Interestingly, McMurtry would receive his greatest notoriety in his late 60s as the co-screenwriter of Ang Lee's controversial film Brokeback Mountain. The movie would score the writer another Oscar and become one of the most critically heralded films of 2005. The following year he published his latest novel. Telegraph Days is a freewheeling comedic run-through of western folklore and surely one of McMurtry's most inventive stories and enjoyable reads. Not bad for a "minor regional novelist."

Good To Know

A miniseries based on McMurtry's novel Comanche Moon is currently in production. McMurtry co-wrote the script.

The first-printing of McMurtry's novel In a Narrow Grave is one of his most obscure for a rather obscure reason. The book was withdrawn because the word "skyscrapers" was misspelled as "skycrappers" on page 105.

McMurtry comes from a long line of farmers and ranchers. His father and eight of his uncles were all in the profession.

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    1. Hometown:
      Archer City, Texas
    1. Date of Birth:
      June 3, 1936
    2. Place of Birth:
      Wichita Falls, Texas
    1. Education:
      B.A., North Texas State University, 1958; M.A., Rice University, 1960. Also studied at Stanford University.

Read an Excerpt

Chapter One

In the darkness beyond the great Missouri's shore...

In the darkness beyond the great Missouri's shore at last lay the West, toward which Tasmin and her family, the numerous Berrybenders, had so long been tending. The Kaw, an unimpressive stream, had been passed that afternoon — Tasmin, Bobbety, Bess, and Mary had come ashore in the pirogue to see the prairies that were said to stretch west for a thousand miles; but in fact they could hardly see anything, having arrived just at dusk. The stars were coming out — bright, high stars that didn't light the emptiness much, as a full moon might have done. Bess, called Buffum by the family, insisted that she had heard a buffalo cough, while Bobbety claimed to have seen a great fish leap at dusk, some great fish of the Missouri. The three older Berrybenders tramped for a time along the muddy shore, trailed, as usual, by the sinister and uncompromising Mary, aged twelve, whom none of them had invited on the tour. In the last light they all stared at the gray grass and the brown slosh of water; but the great fish of the Missouri did not leap again. Disappointed, the agile Bobbety at once caught a slimy green frog, which he foolishly tried to force down Mary's dress, the predictable result of his actions being that the frog squirmed away while Mary, never one to be trifled with, bit Bobbety's forefinger to the bone, causing him to blubber loudly, to Buffum's great annoyance and Tasmin's quiet contempt. Though Bobbety attempted to give his sister a sharp slap, Mary, like the frog, squirmed away and, for a time, was seen no more.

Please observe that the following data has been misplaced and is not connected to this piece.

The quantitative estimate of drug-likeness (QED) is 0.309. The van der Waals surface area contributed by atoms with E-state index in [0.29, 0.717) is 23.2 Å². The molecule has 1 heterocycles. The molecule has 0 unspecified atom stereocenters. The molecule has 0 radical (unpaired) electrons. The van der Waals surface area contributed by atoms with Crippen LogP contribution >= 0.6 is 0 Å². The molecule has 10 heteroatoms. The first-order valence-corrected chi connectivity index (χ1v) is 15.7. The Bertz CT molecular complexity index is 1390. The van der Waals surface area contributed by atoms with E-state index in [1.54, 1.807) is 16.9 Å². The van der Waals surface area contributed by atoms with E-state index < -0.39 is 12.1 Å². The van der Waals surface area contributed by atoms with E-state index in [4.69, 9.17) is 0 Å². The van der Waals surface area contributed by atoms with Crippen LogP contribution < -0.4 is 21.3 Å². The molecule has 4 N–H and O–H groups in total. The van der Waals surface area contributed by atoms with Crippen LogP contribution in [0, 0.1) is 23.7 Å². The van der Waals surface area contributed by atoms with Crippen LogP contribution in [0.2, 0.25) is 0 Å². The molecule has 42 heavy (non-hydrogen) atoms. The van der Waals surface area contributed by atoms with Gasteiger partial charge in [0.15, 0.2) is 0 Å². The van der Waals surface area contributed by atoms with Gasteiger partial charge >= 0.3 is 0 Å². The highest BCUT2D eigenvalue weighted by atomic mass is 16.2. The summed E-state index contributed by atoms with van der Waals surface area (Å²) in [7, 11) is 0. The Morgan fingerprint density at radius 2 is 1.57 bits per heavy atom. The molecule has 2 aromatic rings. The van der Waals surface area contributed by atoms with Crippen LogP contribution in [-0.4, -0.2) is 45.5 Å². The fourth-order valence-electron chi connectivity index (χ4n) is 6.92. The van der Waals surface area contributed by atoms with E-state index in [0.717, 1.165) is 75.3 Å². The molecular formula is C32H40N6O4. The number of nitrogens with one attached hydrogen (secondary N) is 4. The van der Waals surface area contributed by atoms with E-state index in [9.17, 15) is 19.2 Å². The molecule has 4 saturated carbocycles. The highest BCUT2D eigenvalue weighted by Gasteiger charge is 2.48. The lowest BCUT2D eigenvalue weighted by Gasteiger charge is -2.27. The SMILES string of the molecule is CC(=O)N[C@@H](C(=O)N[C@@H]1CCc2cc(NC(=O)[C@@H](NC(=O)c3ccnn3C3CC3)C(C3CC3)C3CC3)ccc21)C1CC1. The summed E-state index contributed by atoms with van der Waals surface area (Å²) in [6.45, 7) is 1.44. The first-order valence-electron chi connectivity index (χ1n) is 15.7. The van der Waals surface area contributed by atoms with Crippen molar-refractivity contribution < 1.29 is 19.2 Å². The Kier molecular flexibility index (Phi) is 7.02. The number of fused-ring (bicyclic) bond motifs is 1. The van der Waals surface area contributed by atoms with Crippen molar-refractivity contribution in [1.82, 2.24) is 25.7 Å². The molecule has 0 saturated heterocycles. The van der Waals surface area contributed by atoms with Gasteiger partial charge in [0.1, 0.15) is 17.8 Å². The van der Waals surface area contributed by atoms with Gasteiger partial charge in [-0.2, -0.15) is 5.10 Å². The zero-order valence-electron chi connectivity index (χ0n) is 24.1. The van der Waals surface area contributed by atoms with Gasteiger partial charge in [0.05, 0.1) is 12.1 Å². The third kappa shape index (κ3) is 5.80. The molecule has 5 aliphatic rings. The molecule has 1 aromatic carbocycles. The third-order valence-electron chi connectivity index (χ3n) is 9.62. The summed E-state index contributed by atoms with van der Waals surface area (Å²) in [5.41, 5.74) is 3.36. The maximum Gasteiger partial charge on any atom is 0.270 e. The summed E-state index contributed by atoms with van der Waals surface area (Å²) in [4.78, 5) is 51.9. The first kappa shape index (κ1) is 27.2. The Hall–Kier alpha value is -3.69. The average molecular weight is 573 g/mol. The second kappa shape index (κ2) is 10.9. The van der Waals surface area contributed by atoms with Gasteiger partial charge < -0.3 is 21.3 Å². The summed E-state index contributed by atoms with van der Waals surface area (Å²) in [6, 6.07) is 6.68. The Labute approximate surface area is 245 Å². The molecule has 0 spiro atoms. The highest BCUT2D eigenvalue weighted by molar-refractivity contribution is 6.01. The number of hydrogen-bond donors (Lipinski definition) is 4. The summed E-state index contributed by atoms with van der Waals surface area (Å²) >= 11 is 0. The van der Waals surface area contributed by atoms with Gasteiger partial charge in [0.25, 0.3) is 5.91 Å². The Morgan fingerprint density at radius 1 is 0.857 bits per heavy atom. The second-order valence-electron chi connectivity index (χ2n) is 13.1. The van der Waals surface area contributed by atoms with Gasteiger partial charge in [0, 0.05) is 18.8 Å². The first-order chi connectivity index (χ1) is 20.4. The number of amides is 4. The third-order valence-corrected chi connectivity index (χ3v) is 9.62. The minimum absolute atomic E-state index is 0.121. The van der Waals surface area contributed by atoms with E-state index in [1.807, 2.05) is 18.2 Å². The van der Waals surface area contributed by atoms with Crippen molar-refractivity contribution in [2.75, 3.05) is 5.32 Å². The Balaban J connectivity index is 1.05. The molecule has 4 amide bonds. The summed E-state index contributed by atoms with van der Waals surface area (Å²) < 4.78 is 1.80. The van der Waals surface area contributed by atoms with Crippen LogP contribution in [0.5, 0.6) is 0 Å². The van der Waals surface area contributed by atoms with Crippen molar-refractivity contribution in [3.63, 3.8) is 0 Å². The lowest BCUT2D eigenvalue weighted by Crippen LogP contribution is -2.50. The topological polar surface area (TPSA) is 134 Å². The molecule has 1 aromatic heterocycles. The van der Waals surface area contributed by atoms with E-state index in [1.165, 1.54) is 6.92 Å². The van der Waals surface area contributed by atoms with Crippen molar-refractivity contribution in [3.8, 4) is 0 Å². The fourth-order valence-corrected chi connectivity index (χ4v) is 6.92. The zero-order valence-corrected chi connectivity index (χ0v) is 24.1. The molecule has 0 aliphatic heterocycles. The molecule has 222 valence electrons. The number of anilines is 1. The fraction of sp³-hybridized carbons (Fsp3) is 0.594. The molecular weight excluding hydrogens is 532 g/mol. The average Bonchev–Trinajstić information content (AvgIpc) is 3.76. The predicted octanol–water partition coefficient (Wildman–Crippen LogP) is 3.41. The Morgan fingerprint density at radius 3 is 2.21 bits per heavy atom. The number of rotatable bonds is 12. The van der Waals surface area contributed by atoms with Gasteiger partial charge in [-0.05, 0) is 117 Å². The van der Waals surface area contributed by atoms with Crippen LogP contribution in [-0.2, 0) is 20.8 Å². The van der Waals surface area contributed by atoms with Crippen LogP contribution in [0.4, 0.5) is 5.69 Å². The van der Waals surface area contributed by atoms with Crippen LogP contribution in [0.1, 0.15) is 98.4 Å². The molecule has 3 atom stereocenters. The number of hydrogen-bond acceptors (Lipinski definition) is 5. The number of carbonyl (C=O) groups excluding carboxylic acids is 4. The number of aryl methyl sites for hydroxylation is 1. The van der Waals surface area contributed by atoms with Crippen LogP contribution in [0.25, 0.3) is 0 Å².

"It is said that there are no schools anywhere in the American West, in this year of our Lord 1832," Bess declaimed, in her characteristically pompous way. The three of them were attempting to row the pirogue back to the big boat, but in fact their small craft was solidly grounded on the Missouri mud. Bobbety, muttering about lockjaw and gangrene, dropped the only paddle, which floated away.

"Do get it, Tasmin...I'm bleeding...I fear the piranhas will inevitably attack," Bobbety whined; his knowledge of natural history was of the slightest. Tasmin might readily have given him a succinct lecture on the normally benign nature of the piranha, in any case a fish of the Amazon, not the Missouri, but she decided to postpone the lecture and catch the paddle, a thing soon accomplished, the Missouri being distressingly shallow at that point of its long drainage. Tasmin got wet only to her knees.

In her large family, the ancient, multifarious Berrybenders, Tasmin was invariably the one who recovered paddles, righted boats, posted letters, bound up wounds, corrected lessons, dried tears, cuffed the tardy, reproved the wicked, and lectured the ignorant, study having been her passion from her earliest days.